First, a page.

Two fee-charging schools in Scotland that previously failed the charity test have been adjudged to have passed, the Office of the Scottish Charity Regulator has announced.
The OSCR announced that Fettes College and St George's School for Girls, which are both in Edinburgh, had been allowed to keep their charitable status after making changes to their bursary programmes.
The regulator said in January that the two schools had failed the charity test because insufficient measures had been taken to help people with the payment of high fees or to otherwise widen access to the benefit they provided.
They were given 18 months to improve or face losing their charitable status.
The OSCR also announced that the International School of Aberdeen had passed the test.
The regulator said in May that it needed more time to consider its case because its "particular characteristics required more detailed consideration".
The regulator said this week that Fettes, a school of the former Prime Minister Tony Blair, responded to failing the test by clarifying the process for awarding means-tested bursaries to focus them on those in financial need.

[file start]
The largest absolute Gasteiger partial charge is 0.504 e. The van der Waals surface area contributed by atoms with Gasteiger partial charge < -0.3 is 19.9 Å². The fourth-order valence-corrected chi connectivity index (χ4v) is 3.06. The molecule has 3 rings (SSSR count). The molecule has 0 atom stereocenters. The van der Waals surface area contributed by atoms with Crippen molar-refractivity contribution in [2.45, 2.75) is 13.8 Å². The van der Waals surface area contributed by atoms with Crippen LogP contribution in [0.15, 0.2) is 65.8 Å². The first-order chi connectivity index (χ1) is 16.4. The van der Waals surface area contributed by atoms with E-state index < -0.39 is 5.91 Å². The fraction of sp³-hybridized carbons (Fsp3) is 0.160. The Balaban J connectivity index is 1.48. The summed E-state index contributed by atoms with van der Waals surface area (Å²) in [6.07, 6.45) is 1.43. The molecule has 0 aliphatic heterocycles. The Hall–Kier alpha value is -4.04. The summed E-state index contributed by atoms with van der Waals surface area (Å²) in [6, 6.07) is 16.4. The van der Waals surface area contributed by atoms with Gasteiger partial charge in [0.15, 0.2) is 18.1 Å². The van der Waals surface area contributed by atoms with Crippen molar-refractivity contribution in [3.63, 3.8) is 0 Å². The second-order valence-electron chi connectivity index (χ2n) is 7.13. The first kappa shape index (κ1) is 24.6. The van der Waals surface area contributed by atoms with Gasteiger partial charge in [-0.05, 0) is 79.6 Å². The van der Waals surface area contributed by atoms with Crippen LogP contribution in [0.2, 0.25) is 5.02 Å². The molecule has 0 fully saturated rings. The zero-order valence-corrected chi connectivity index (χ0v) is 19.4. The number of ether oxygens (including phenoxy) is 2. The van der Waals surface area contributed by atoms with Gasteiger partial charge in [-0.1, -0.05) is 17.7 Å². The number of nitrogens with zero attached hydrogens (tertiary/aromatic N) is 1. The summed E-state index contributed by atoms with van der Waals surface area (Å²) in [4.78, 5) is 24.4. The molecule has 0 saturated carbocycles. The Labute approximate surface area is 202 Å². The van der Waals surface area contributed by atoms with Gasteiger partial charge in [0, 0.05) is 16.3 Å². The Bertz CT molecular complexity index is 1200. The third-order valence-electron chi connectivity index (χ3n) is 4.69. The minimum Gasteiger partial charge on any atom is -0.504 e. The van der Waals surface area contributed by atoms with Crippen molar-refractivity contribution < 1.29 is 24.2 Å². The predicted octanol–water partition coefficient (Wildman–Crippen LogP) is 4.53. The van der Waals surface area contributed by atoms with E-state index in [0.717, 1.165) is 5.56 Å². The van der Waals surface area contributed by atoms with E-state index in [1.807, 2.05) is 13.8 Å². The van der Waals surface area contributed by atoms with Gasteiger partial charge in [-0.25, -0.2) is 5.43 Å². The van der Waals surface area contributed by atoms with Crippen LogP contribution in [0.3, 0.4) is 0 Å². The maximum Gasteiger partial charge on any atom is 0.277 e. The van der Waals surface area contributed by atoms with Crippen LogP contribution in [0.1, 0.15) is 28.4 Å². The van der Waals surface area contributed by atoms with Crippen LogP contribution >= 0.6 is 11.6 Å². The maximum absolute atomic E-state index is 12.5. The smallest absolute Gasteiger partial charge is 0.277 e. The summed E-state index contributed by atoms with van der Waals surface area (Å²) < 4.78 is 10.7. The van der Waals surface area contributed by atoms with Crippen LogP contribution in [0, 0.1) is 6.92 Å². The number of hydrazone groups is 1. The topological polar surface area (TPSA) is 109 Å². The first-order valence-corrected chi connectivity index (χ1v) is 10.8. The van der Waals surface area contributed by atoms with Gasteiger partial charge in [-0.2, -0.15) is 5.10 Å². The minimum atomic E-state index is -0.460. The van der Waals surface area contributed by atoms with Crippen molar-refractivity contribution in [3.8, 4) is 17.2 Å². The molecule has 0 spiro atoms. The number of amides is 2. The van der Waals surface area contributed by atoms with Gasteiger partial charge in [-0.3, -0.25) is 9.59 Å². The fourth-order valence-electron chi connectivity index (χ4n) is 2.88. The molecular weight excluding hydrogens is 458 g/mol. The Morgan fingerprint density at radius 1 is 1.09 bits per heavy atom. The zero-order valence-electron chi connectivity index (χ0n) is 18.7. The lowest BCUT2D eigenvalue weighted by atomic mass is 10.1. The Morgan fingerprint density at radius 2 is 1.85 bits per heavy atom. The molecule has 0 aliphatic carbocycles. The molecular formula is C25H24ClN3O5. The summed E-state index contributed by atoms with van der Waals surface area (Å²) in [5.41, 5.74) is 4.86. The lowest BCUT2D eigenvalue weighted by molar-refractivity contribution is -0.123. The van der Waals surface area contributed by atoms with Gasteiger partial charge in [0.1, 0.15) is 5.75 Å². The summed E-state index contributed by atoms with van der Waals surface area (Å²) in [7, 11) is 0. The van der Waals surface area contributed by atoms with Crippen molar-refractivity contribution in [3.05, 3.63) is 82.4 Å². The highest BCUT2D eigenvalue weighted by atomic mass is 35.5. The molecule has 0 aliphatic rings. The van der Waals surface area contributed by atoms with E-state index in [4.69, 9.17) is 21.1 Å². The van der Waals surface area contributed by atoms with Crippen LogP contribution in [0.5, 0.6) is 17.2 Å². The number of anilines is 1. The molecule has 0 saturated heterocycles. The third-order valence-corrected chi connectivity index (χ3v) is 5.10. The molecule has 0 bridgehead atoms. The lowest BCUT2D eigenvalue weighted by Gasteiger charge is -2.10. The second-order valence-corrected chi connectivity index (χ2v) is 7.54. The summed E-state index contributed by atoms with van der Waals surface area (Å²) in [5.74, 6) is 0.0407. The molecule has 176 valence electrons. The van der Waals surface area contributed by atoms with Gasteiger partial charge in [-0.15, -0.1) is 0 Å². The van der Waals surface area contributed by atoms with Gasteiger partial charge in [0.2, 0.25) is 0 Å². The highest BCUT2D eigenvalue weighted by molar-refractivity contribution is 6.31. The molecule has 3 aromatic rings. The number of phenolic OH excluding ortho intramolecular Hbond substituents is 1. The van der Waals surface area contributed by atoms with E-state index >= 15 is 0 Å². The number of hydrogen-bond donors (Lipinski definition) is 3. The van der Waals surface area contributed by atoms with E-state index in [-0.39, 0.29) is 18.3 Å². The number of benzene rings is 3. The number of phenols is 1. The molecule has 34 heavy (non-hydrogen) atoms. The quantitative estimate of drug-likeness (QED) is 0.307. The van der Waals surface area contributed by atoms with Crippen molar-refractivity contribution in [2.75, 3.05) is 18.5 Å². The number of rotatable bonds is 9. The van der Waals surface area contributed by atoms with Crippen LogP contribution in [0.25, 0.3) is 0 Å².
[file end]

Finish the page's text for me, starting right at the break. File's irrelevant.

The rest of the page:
Martin Tyson, head of registration at the OSCR, said that the process was aimed at maintaining public confidence in charitable status.
"Our experience is that where we have issued directions to widen access, schools have taken the necessary steps to comply and thereby retain charitable status.
"Fettes College and St George's School for Girls have both addressed the issues we identified as a priority and have taken early action to widen access."
The three schools were examined as part of the regulator's review of all of the country's fee-charging schools, which is due for completion in the summer of 2014.
To date, the OSCR has assessed 31 of the 40 schools it has identified for review, and since 2006 has granted charitable status to more than 5,000 new charities using the same test.
Anne Everest, head teacher of St George's School for Girls, said: "We have worked closely with the OSCR over the last few months so that they now have a full and detailed picture of the public benefit we provide.
"We have also introduced a new constitution for the school and, more crucially, we have increased the number of means-tested bursaries we offer in a measured and sustainable way."
Michael Spens, headmaster of Fettes, said the college was "gratified" by the OSCR’s decision.